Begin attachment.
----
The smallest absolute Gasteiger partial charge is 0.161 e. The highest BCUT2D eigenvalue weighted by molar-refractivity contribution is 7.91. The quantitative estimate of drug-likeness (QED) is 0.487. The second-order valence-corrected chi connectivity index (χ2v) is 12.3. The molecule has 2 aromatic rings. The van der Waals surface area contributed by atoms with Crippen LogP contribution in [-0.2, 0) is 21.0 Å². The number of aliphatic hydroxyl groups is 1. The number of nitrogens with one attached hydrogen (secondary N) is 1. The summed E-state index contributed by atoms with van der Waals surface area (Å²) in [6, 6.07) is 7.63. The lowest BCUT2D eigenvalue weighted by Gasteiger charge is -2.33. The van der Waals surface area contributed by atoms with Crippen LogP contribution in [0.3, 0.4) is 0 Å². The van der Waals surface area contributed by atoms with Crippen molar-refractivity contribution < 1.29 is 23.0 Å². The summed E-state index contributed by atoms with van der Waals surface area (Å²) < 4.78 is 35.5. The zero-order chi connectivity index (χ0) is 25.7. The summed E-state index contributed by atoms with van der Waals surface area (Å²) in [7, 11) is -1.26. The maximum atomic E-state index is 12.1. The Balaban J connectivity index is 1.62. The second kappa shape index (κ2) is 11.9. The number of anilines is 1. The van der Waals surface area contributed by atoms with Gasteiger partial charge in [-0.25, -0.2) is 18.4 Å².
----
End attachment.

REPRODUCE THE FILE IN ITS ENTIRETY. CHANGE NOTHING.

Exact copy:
The smallest absolute Gasteiger partial charge is 0.161 e. The highest BCUT2D eigenvalue weighted by molar-refractivity contribution is 7.91. The quantitative estimate of drug-likeness (QED) is 0.487. The second-order valence-corrected chi connectivity index (χ2v) is 12.3. The molecule has 2 aromatic rings. The van der Waals surface area contributed by atoms with Crippen LogP contribution in [-0.2, 0) is 21.0 Å². The number of aliphatic hydroxyl groups is 1. The number of nitrogens with one attached hydrogen (secondary N) is 1. The summed E-state index contributed by atoms with van der Waals surface area (Å²) in [6, 6.07) is 7.63. The lowest BCUT2D eigenvalue weighted by Gasteiger charge is -2.33. The van der Waals surface area contributed by atoms with Crippen LogP contribution in [0.3, 0.4) is 0 Å². The van der Waals surface area contributed by atoms with Crippen molar-refractivity contribution < 1.29 is 23.0 Å². The summed E-state index contributed by atoms with van der Waals surface area (Å²) < 4.78 is 35.5. The zero-order chi connectivity index (χ0) is 25.7. The summed E-state index contributed by atoms with van der Waals surface area (Å²) in [7, 11) is -1.26. The maximum atomic E-state index is 12.1. The Balaban J connectivity index is 1.62. The second kappa shape index (κ2) is 11.9. The number of anilines is 1. The van der Waals surface area contributed by atoms with Gasteiger partial charge in [-0.25, -0.2) is 18.4 Å².